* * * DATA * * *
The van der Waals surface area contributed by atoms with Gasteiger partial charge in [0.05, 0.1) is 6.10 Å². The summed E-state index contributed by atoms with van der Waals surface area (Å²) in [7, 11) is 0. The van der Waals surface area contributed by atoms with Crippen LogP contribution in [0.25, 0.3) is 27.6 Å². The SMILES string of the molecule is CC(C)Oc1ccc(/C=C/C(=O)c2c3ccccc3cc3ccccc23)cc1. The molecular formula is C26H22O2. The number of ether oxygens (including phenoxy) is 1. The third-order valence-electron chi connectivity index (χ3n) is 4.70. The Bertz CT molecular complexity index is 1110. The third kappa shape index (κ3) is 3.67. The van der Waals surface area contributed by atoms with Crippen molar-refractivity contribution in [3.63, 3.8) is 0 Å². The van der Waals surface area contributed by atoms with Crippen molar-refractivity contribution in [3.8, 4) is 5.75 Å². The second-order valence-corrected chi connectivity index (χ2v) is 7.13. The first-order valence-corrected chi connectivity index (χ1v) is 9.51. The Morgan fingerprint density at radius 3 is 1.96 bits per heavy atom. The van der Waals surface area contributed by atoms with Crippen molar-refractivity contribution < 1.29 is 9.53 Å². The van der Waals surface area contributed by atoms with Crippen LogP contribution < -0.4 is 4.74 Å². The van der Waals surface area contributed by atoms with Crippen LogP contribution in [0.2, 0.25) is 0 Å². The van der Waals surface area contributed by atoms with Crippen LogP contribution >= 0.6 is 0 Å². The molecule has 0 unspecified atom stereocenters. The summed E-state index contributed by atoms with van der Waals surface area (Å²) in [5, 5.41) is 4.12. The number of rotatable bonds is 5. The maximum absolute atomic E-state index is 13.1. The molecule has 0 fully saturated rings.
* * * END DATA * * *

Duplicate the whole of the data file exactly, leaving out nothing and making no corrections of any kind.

The van der Waals surface area contributed by atoms with Gasteiger partial charge in [0.05, 0.1) is 6.10 Å². The summed E-state index contributed by atoms with van der Waals surface area (Å²) in [7, 11) is 0. The van der Waals surface area contributed by atoms with Crippen LogP contribution in [0.25, 0.3) is 27.6 Å². The SMILES string of the molecule is CC(C)Oc1ccc(/C=C/C(=O)c2c3ccccc3cc3ccccc23)cc1. The molecular formula is C26H22O2. The number of ether oxygens (including phenoxy) is 1. The third-order valence-electron chi connectivity index (χ3n) is 4.70. The Bertz CT molecular complexity index is 1110. The third kappa shape index (κ3) is 3.67. The van der Waals surface area contributed by atoms with Crippen molar-refractivity contribution in [3.63, 3.8) is 0 Å². The van der Waals surface area contributed by atoms with Crippen molar-refractivity contribution in [3.8, 4) is 5.75 Å². The second-order valence-corrected chi connectivity index (χ2v) is 7.13. The first-order valence-corrected chi connectivity index (χ1v) is 9.51. The Morgan fingerprint density at radius 3 is 1.96 bits per heavy atom. The van der Waals surface area contributed by atoms with Crippen molar-refractivity contribution < 1.29 is 9.53 Å². The van der Waals surface area contributed by atoms with Crippen LogP contribution < -0.4 is 4.74 Å². The van der Waals surface area contributed by atoms with Crippen LogP contribution in [0.2, 0.25) is 0 Å². The van der Waals surface area contributed by atoms with Crippen LogP contribution >= 0.6 is 0 Å². The molecule has 0 unspecified atom stereocenters. The summed E-state index contributed by atoms with van der Waals surface area (Å²) in [5, 5.41) is 4.12. The number of rotatable bonds is 5. The maximum absolute atomic E-state index is 13.1. The molecule has 0 fully saturated rings.